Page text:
British Museum blog

London, a world city in 20 objects: Shiva Nataraja, the god Shiva dancing in a ring of flames

Shiva NatarajaRichard Blurton, British Museum

Shiva Nataraja

Shiva Nataraja

Fine bronze sculptures of the gods of Hinduism were produced in the Chola period in southern India for use as processional images. These portable representations of the gods could be taken from the temple, dressed and decked with garlands, and then paraded through the streets, enabling all to have a beneficial view of them. Within the temple itself, images of the Hindu deities, such as Vishnu, Shiva and Durga, were venerated in images of stone and these never left the sanctuary. However, bronze images, such as this one of Shiva, Lord of the Dance, could easily be carried on platforms and paraded through the streets by devotees. Processions carrying such images and with many thousands of participants, are still a feature of south Indian temple festivals in towns such as Madurai and Chidambaram.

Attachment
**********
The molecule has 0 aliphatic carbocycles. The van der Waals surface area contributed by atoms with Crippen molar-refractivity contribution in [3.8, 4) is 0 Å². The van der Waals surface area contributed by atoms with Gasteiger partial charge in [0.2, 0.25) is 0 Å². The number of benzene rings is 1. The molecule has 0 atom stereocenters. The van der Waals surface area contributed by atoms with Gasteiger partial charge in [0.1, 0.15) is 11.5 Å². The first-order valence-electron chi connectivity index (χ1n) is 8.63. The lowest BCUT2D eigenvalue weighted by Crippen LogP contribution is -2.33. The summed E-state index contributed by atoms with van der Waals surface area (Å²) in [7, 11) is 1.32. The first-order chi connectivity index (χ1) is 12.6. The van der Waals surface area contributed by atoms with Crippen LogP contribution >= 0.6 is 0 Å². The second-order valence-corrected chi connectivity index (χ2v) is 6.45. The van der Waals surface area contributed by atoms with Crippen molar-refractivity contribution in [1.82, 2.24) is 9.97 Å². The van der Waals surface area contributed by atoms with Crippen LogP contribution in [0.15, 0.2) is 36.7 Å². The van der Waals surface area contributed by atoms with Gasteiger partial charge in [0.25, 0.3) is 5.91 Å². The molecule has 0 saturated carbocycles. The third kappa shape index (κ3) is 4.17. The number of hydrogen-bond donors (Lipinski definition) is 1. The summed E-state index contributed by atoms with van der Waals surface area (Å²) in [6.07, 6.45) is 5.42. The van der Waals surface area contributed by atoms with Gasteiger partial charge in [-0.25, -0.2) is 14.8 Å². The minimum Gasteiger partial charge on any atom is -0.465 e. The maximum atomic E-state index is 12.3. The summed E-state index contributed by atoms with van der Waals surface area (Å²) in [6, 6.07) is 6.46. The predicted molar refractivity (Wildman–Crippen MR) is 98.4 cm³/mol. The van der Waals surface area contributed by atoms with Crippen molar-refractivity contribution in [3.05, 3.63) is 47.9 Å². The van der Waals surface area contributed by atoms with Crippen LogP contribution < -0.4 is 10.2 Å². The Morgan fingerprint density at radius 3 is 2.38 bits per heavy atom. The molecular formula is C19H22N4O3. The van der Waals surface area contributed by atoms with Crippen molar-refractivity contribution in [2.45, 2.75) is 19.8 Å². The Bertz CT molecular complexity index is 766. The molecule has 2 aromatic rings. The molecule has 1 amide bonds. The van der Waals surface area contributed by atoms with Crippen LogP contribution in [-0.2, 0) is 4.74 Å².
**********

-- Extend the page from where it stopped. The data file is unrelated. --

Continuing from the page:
Lord Shiva is depicted in this famous dance form as the deity at the extremes of time, the lord who crushes ignorance underfoot and who ushers out one cycle of existence and dances in a new one. In Indian lore, time is cyclical and made up of endless iterations and this image shows the god at the end of one cycle and the beginning of the next.